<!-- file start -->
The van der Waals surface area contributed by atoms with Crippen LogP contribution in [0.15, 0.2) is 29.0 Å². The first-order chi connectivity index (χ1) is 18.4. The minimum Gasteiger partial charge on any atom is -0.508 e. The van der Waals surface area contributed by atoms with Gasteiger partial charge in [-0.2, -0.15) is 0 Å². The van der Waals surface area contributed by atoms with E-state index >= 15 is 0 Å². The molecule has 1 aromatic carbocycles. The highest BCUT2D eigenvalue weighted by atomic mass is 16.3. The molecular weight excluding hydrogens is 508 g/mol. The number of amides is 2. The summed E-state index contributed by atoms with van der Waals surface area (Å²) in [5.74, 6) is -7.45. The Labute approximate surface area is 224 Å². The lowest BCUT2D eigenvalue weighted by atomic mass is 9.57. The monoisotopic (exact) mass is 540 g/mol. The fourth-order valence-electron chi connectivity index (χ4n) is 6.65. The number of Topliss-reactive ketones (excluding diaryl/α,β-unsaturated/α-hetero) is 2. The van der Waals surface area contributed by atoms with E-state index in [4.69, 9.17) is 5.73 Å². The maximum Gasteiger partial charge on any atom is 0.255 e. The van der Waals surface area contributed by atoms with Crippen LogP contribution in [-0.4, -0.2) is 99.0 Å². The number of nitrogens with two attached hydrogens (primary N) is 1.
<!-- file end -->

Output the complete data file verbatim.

The van der Waals surface area contributed by atoms with Crippen LogP contribution in [0.15, 0.2) is 29.0 Å². The first-order chi connectivity index (χ1) is 18.4. The minimum Gasteiger partial charge on any atom is -0.508 e. The van der Waals surface area contributed by atoms with Gasteiger partial charge in [-0.2, -0.15) is 0 Å². The van der Waals surface area contributed by atoms with E-state index >= 15 is 0 Å². The molecule has 1 aromatic carbocycles. The highest BCUT2D eigenvalue weighted by atomic mass is 16.3. The molecular weight excluding hydrogens is 508 g/mol. The number of amides is 2. The summed E-state index contributed by atoms with van der Waals surface area (Å²) in [5.74, 6) is -7.45. The Labute approximate surface area is 224 Å². The lowest BCUT2D eigenvalue weighted by atomic mass is 9.57. The monoisotopic (exact) mass is 540 g/mol. The fourth-order valence-electron chi connectivity index (χ4n) is 6.65. The number of Topliss-reactive ketones (excluding diaryl/α,β-unsaturated/α-hetero) is 2. The van der Waals surface area contributed by atoms with E-state index in [4.69, 9.17) is 5.73 Å². The maximum Gasteiger partial charge on any atom is 0.255 e. The van der Waals surface area contributed by atoms with Crippen LogP contribution in [-0.4, -0.2) is 99.0 Å². The number of nitrogens with two attached hydrogens (primary N) is 1.